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Today in the Mission Yearbook

Mission moves ahead in faith and friendship

Ghana/Lake Erie partnership brings fresh perspective to mission service and Christian living

 

June 23, 2018

Let us then pursue what makes for peace and for mutual upbuilding. — Romans 14:19

Motorcycles allow for evangelism and pastoral ministry to rural communities like this one, where the Evangelical Presbyterian Church of Ghana congregation meets under a tree because they do not have a church building. (Photo provided by Evangelical Presbyterian Church of Ghana)

The theme for mission partnership between the Evangelical Presbyterian Church, Ghana (EPCG) and Lake Erie Presbytery is “Joining Hands in Faith and Friendship.” Since 2012, this theme has defined our partnership in mission and our relationship with the Ghana Mission Network, a collaborative of Presbyterian churches in Ghana and the U.S.

This theme in many ways brings to the forefront our understanding of partnership in God’s global mission. Understanding mission as holding each other’s hand in faith and friendship enhances our faith journey culturally, spiritually, materially and in many other ways. It allows for a building up of one another’s capacity in the mission and ministry of our Lord Jesus Christ.

The EPCG has been traditionally referred to as a mission church. From the beginning, the mission of the church has focused on conversion-oriented evangelism, church planting, education and socioeconomic development. The EPCG originally was characterized by much receiving from partner churches in Europe and America and little giving.

Pastor Gladys Lariba Mahama (center) led this Presbyterian congregation in Fumbisi, Ghana, to support the ministry of mission co-worker Josh Heikkila. The congregation sold two sacks of peanuts it grew and gave the proceeds to his work. (Photo by Josh Heikkila)

However, it did not take long for the EPCG to start moving away from merely receiving to also becoming a missionary church, operating its own mission and ministry programs with partner churches.

Mission is no longer regarded by the EPCG as a Western movement of evangelism and church planting, but as the participation of Christians in the liberating mission of Jesus Christ as described in the Gospels: “I came that they may have life, and have it abundantly” (John 10:10).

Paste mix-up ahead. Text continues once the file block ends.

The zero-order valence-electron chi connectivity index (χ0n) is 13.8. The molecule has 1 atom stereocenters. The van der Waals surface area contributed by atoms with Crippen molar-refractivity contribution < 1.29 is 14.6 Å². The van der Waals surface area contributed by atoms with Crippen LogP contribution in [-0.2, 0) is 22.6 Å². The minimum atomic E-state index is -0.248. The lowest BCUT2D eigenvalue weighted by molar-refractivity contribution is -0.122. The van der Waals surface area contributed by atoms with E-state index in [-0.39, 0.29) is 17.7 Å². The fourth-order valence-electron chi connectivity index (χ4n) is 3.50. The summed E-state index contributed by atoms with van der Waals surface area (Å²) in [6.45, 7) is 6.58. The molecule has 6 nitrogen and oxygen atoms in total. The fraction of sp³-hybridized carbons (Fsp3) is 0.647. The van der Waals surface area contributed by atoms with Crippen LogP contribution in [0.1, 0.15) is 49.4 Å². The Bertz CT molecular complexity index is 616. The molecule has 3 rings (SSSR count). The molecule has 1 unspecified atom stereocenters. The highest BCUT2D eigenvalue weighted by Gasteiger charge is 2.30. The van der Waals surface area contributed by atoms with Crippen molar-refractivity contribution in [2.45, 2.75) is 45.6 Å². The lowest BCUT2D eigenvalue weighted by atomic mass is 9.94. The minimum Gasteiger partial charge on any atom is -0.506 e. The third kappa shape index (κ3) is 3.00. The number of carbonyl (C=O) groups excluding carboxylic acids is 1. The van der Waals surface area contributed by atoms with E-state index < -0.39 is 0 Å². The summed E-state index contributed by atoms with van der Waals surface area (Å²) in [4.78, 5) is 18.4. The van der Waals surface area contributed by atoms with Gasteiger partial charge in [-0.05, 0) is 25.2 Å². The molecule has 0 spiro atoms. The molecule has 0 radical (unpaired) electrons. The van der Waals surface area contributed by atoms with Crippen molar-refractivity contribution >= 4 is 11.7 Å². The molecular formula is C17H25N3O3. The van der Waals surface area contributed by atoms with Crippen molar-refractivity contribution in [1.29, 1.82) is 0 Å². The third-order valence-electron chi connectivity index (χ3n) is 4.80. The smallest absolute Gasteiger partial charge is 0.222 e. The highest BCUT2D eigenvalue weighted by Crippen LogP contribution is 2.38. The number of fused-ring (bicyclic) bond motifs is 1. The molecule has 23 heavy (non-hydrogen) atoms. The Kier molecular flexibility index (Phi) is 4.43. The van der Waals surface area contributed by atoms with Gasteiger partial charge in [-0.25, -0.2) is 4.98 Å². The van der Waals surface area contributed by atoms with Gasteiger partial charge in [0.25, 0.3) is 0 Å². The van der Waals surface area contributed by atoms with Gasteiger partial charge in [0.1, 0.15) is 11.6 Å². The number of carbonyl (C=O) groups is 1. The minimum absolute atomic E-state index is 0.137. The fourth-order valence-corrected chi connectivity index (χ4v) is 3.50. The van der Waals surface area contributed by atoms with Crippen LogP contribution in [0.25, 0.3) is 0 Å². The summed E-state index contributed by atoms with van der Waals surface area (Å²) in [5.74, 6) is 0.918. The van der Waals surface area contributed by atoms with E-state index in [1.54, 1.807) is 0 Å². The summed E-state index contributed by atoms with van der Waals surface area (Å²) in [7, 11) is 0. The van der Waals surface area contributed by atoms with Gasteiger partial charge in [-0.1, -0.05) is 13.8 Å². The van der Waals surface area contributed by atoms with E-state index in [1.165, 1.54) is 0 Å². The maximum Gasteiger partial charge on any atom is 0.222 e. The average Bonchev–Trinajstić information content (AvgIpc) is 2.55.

The EPCG understands we are called together with all God’s people to work with God and one another in the fulfillment of God’s purposes for humanity. Our life as Christians in this world is a life in mission together. I believe that it is with this understanding that the World Mission Conference, which met in Mexico in 1963, stressed that mission is to be carried out by the whole church because the mission Dei (mission of God) takes place in every continent.

The fact that the Christian church is by its very nature missionary means that the church is one — the PC(USA) and the EPCG are partners and friends in the mission of God. This is critical because the links that bind us together are many and varied. The most vital of these is our commitment to one Lord, one faith, one baptism and one Eucharist. In addition, we are reminded of and conscious of Christ’s priestly prayer that all his disciples be one (John 17). The unity of the church is a challenge to the mission of the EPCG and the PC(USA) to work together as a family.

The EPCG sees and practices mission with the PC(USA) as “joining hands in faith and friendship”: participating in the liberating mission of Jesus Christ; relating to, with and for each other as brothers and sisters in God’s extended family; sharing worship experiences; influencing each other’s faith journey socioculturally and spiritually and by building up each other’s capacity in the mission and ministry of our Lord Jesus Christ.

During fraternal visits, the two sister churches identify areas of collaboration, such as understanding each other’s social and cultural contexts; evangelism, education and training of church agents; scholarship for children; transportation for church agents to remote areas of the country; renovation of health facilities; and assisting in providing clean water to villages in Ghana.

The presence of Joshua Heikkila, the PC(USA) regional liaison for West Africa, provides an opportunity for a unique relationship. Joshua and visiting friends from the U.S. participate in almost all activities of the EPCG. We worship together, eat together, sing and dance together. Joshua has pastoral oversight of one of our congregations. He speaks our language. We, in turn, learn more about the U.S. and the global church.

In the faith journey of the Ghana/Lake Erie partnership, we are mutually empowered and enjoy each other’s unique hospitality. Our American friends are welcome to Ghanaian homes with generous smiles of “Mia woe zor” (welcome). This relationship continues to develop into individual and family ties. We mourn, comfort, rejoice with, support and mutually build up each other in our journey of faith and friendship.

The Rt. Rev. Dr. Seth Senyo Agidi, Moderator of the General Assembly of the Evangelical Presbyterian Church, Ghana

Today’s Focus: Ghana/Lake Erie partnership

Let us join in prayer for:

PC(USA) Agencies’ Staff

Rebecca Rayner, PMA
Dreama Reams, PMA

Let us pray:

Dear God, please open our eyes to the mission fields in our neighborhoods. Help to make us bold in sharing Jesus’ love by giving our time and smiles as your missionaries. Amen.

Daily Readings

Morning Psalms 104; 149
First Reading Numbers 13:31-14:25
Second Reading Romans 3:9-20
Gospel Reading Matthew 19:1-12
Evening Psalms 138; 98